Memorial Tributes: Volume 27
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  • THOMAS H. LEE (1923-2001)
    THOMAS H. LEE

     

    BY RICHARD D. TABORS

    THOMAS H. LEE (né Li Tien Ho), Philip Sporn Professor of Energy Processing (Emeritus) at the Massachusetts Institute of Technology, died February 4, 2001, at age 77. He was born May 11, 1923, in Yangchow, China. He attended National Chiao Tung University (now Shanghai Jiao Tong University), where he was a varsity table tennis star—indeed, the pan-Asia doubles champion—and received a BS in mechanical engineering in 1946.

    His college education was interrupted by the Japanese occupation of Shanghai; he left school and his family and enlisted in China’s National Revolutionary Army. He did not see combat with the Japanese but came under fire by farmers sympathetic with the communist army as the Chinese civil war resumed after the Japanese surrender.

    After graduation, Tom joined General Electric in Shanghai. In July 1948 he and wife Kin Ping left for the United States on a path that took them to Union College, where Tom earned an MS in electrical engineering in 1950, and then Rensselaer Polytechnic Institute, where he received a PhD in 1954 for research on electrical arcs. He worked at General Electric throughout his education, and was allowed to do the laboratory work for his thesis there.

    During his 30-year GE career he developed a copper-bismuth alloy that was applied to vacuum interrupters, for which he received the first of 30 US patents, which included his development of the first silicon rectifier.

    GE had bought the patent for the idea of a vacuum interruptor (i.e., a device in a vacuum for high-power switching), but previous research teams had not succeeded in making the idea work. Tom learned about the state of the art of vacuum systems, the characteristics of various materials at high temperatures, principles of zone refining, and the geometries of interrupters. He got an idea from a metallurgical journal about putting small amounts of impurities in copper contacts, which enabled the contacts to withstand problems (e.g., welding shut) in the face of high-power arcs. This work enabled GE to announce the first power vacuum circuit breaker in 1961.

    Concurrent with his tenure at General Electric Tom was an adjunct professor at Rensselaer Polytechnic Institute and a lecturer at the University of Pennsylvania.

    In 1980 he left GE to join MIT as a visiting research scientist. He became a member of the electrical engineering faculty the following year and in 1982 was named the Philip Sporn Professor of Energy Processing. He also became director of the Electric Power Systems Engineering Laboratory and associate director of the Energy Laboratory. He taught a course on electromagnetics in the Electrical Engineering Department and began to get involved in some management courses, including the Management of Technology (MOT) program cosponsored by the Sloan School of Management and the School of Engineering. His leadership of his laboratory led to his role as director of a combination of related MIT laboratories under the new name Laboratory for Electromagnetic and Electronic Systems (LEES).

    In 1984 Tom took leave from MIT and was appointed director of the International Institute of Applied Systems Analysis (IIASA) in Vienna, Austria, where, under his leadership, the East-West research institute was financially restructured and remains a vibrant entity today. His research while at IIASA and with other international colleagues led to his coauthorship of Energy Aftermath: How We Can Learn from the Blunders of the Past to Create a Hopeful Energy Future (Harvard Business Review Press, 1989).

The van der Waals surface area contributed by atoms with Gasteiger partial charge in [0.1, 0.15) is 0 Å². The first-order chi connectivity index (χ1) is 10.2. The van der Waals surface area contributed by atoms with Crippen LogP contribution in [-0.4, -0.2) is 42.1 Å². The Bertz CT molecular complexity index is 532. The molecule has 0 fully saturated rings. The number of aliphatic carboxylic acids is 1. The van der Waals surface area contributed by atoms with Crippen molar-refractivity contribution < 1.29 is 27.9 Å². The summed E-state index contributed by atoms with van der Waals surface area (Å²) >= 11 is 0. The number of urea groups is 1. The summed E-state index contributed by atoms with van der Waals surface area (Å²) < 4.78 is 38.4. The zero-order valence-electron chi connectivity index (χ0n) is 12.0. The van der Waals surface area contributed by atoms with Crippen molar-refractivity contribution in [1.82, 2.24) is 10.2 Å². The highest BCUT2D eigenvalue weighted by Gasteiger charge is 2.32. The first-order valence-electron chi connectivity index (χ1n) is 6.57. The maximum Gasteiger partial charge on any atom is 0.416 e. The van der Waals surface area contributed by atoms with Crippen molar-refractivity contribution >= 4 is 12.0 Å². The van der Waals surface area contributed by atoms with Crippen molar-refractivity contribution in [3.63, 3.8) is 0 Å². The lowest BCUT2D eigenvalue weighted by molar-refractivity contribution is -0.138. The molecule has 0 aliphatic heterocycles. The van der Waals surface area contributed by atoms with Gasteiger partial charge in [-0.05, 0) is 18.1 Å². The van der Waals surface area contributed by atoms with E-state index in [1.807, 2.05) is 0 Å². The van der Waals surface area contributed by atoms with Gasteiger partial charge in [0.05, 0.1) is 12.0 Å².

In 1988 Tom retired from MIT and the following year cofounded the Center for Quality Management (CQM) with Alexander V. D’Arbeloff and Raymond S. Stata (NAE 1992). With Tom as president (1990–98) the center became the focal point for development of methods and metrics of quality management. He also coauthored, with Shoji Shiba and Robert Chapman Wood, Integrated Management Systems: A Practical Approach to Transforming Organizations (Wiley, 1999).

    For the National Academies, Tom served on the Panel on State-of-the-Art Study and Evaluation of Statistical Quality Control Procedures (1991–93), NAS Delegation to the 1993 Pacific Science Inter-Congress and the Pacific Science Council (chair), Committee on International Organizations and Programs (1990–93), the Mitigation Subpanel (chair, 1990–91) and Synthesis Panel (1989–91) for Policy Implications of Greenhouse Warming, and executive committee of the NAE’s Energy Agenda for the 1990s (1987–88), among others.

    In addition to his election to the NAE (1975), Tom was recognized as a fellow of the IEEE, from which he received the Haraden Pratt Award (1983) “For meritorious service to the Institute, for the development of the IEEE Energy Committee, and for promoting public understanding of energy Issues.”

    At the time of his death Tom was working with Transparency International studying worldwide anticorruption tactics and organizing a CQM chapter in Shanghai.

    Tom’s wife Kin Ping died in 2019. She was a power in her own right as a designer and the creator of a series of women’s clothing boutiques. She oversaw the education of their three sons, all of whom graduated from Harvard and live in Boston. The oldest, William, is an intellectual property attorney and senior fellow of the Harvard Corporation; he is married to Leslie Diggs Lee. The younger two, Thomas Jr. (Soheyla Gharib) and Richard (Susan Powers), became professors of medicine at Harvard Medical School and are cardiologists at Brigham and Women’s Hospital. There are eight grandchildren, all of whom had close relationships with their grandfather.

    Tom and Kin Ping each had their ashes divided, with half scattered in Martha’s Vineyard and the other half off the Bund in Shanghai.